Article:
“Avengers: Infinity War,” and “Avengers: Endgame": If you’re not in the loop, you would be forgiven for not knowing the difference between the two, or wondering how own earth these two movies could be released within a year of each other. The latter is this year’s iteration, continuing the Marvel saga and, if you’re a betting person, likely not the end of a saga that appears to be stretching on indefinitely. Of course each movie will have its own distinct plot, as did their predecessors, but one has to wonder: Is this really the best that Hollywood can do? Have producers, directors, actors, and everyone else run out of ideas? The answer, given the preponderance of evidence, is yes.
“Avengers: Infinity War” was not a bad movie by any stretch of the imagination. Prevailing opinion says that overproduction of such movies is what audiences want, especially given box office profit, and one could easily say that high-grossing movies justify continuing a series indefinitely. But what would audiences do if the series ended? Would people really stop going to the movies just because Hollywood execs (mercifully) decided to wrap up the series? That’s doubtful; like Noah’s ark, if you build it, they will come.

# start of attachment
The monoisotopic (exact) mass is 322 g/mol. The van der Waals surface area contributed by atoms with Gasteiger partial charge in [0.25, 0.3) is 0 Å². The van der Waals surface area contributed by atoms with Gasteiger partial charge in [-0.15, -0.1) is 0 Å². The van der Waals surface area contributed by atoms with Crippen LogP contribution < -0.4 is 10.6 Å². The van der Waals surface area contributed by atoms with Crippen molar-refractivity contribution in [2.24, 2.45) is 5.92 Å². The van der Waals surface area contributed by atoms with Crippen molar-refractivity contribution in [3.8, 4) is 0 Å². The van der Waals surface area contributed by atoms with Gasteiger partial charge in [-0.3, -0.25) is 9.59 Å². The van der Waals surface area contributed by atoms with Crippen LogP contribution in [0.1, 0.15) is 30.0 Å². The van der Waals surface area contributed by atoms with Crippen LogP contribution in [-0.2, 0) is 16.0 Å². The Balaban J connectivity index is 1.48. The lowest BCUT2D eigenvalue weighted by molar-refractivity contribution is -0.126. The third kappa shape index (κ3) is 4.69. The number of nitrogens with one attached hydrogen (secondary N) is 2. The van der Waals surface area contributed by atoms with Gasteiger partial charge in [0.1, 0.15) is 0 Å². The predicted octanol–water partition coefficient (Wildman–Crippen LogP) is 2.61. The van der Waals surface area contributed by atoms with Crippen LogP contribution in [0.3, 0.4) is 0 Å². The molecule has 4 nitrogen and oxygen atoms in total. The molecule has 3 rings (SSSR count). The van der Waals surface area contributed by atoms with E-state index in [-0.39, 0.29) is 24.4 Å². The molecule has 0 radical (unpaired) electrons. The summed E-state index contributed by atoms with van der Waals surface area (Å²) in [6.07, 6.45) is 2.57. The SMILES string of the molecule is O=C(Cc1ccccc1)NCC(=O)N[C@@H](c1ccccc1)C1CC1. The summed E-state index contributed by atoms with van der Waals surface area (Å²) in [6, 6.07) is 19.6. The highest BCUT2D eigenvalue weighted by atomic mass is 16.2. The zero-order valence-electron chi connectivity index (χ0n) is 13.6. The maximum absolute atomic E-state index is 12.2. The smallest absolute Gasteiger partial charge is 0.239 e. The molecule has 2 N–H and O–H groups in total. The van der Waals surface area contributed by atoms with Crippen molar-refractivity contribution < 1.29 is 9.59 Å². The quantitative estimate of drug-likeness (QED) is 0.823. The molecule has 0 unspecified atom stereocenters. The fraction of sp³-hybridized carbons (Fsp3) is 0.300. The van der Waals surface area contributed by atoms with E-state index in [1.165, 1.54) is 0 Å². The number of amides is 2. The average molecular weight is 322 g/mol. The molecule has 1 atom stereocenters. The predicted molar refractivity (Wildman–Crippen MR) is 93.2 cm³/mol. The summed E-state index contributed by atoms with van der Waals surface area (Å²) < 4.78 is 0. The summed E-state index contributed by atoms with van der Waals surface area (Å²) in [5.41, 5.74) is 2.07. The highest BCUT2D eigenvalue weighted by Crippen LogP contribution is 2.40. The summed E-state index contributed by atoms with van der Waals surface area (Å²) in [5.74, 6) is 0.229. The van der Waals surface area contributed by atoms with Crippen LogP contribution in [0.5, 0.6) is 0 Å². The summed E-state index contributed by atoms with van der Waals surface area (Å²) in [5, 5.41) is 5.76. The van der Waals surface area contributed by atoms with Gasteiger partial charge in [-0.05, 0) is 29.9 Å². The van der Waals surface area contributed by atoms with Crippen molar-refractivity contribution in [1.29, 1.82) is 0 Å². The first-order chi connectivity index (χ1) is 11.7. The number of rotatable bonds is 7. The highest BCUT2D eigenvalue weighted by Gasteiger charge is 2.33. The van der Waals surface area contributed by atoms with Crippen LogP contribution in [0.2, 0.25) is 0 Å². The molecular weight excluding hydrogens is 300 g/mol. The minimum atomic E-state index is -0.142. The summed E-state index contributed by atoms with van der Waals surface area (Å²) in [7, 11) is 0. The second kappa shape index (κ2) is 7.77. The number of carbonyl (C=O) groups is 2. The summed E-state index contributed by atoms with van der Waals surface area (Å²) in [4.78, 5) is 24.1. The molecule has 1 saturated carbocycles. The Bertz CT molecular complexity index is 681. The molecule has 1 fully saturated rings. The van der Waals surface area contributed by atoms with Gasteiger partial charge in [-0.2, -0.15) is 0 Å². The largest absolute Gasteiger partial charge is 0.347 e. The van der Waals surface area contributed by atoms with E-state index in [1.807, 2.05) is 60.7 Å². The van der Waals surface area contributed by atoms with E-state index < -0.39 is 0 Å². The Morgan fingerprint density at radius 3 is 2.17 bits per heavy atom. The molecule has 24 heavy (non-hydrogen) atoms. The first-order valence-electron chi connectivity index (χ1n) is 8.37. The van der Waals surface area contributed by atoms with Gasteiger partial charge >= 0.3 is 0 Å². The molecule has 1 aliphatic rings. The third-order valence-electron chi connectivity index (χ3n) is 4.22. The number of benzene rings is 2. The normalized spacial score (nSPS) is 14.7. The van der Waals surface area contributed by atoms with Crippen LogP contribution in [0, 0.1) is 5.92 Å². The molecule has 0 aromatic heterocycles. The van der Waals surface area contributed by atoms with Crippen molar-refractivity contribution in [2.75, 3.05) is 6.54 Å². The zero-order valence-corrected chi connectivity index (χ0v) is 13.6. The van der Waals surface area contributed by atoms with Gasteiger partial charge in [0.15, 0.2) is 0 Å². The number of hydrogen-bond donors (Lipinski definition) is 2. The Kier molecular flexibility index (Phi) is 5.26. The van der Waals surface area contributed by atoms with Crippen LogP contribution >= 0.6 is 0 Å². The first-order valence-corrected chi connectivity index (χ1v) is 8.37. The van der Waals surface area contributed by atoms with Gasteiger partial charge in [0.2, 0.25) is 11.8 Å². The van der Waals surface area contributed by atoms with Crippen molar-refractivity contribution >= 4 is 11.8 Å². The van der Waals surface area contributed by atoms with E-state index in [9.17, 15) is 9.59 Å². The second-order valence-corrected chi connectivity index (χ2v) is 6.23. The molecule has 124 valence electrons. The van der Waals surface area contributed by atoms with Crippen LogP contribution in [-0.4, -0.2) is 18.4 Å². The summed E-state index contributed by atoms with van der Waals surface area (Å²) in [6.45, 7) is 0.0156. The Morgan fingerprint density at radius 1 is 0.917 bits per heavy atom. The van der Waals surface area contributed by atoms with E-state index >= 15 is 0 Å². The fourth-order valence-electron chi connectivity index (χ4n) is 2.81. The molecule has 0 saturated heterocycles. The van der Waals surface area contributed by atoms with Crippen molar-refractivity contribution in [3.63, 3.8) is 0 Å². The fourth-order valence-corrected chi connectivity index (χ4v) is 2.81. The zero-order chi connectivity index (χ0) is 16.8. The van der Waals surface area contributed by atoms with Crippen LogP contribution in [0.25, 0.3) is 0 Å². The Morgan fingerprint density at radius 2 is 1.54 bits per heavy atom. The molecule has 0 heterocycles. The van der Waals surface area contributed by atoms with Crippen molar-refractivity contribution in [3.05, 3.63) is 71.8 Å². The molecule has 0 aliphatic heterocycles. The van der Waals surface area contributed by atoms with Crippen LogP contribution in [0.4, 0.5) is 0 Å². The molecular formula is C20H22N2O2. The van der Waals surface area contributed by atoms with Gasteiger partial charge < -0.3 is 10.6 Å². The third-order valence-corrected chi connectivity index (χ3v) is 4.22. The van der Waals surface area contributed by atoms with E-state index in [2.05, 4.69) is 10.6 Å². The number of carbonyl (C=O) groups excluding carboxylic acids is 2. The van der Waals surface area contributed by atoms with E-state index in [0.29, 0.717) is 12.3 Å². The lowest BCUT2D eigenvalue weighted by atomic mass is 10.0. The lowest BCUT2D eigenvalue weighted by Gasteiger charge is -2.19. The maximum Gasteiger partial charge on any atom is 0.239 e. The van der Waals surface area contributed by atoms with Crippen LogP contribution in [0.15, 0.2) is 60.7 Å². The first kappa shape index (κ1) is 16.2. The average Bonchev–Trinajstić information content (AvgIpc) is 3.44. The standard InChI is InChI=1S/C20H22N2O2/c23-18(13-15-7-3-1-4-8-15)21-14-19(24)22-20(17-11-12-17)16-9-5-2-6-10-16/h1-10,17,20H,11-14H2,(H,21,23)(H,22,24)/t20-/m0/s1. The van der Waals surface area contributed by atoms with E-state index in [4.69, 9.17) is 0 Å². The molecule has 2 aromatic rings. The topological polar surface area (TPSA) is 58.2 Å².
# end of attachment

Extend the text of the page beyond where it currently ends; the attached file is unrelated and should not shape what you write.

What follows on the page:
It’s not an issue of quality as much as it is of originality. Sure, the movies might be good, yet producing them at the expense of new scripts and hot takes stifles creativity and fails to push the boundaries of exciting cinema. The same can be said of this July’s upcoming second rendition of “The Lion King:” Yes, it stars Beyoncé and Donald Glover, and yes, it will probably be a good movie, but do we really need it? What need is it fulfilling other than taking the original story beyond the confines of animation? Even that need is a questionable one.
It’s an issue because it suggests laziness on the parts of Hollywood execs, and doesn’t encourage boundary-pushing in any way. Where should writers with new, interesting, and thought-provoking scripts turn to if Hollywood cannot be an outlet for them? Sure, they can find funding or support outside of Hollywood, but that could automatically limit their exposure, which merely entrenches the dichotomy between new, original work and high-grossing films. And while box office profits can be used as evidence for the claim that audiences don’t want originality, maybe consumers don’t really have a choice. Present new creative content, and let the chips fall where they may.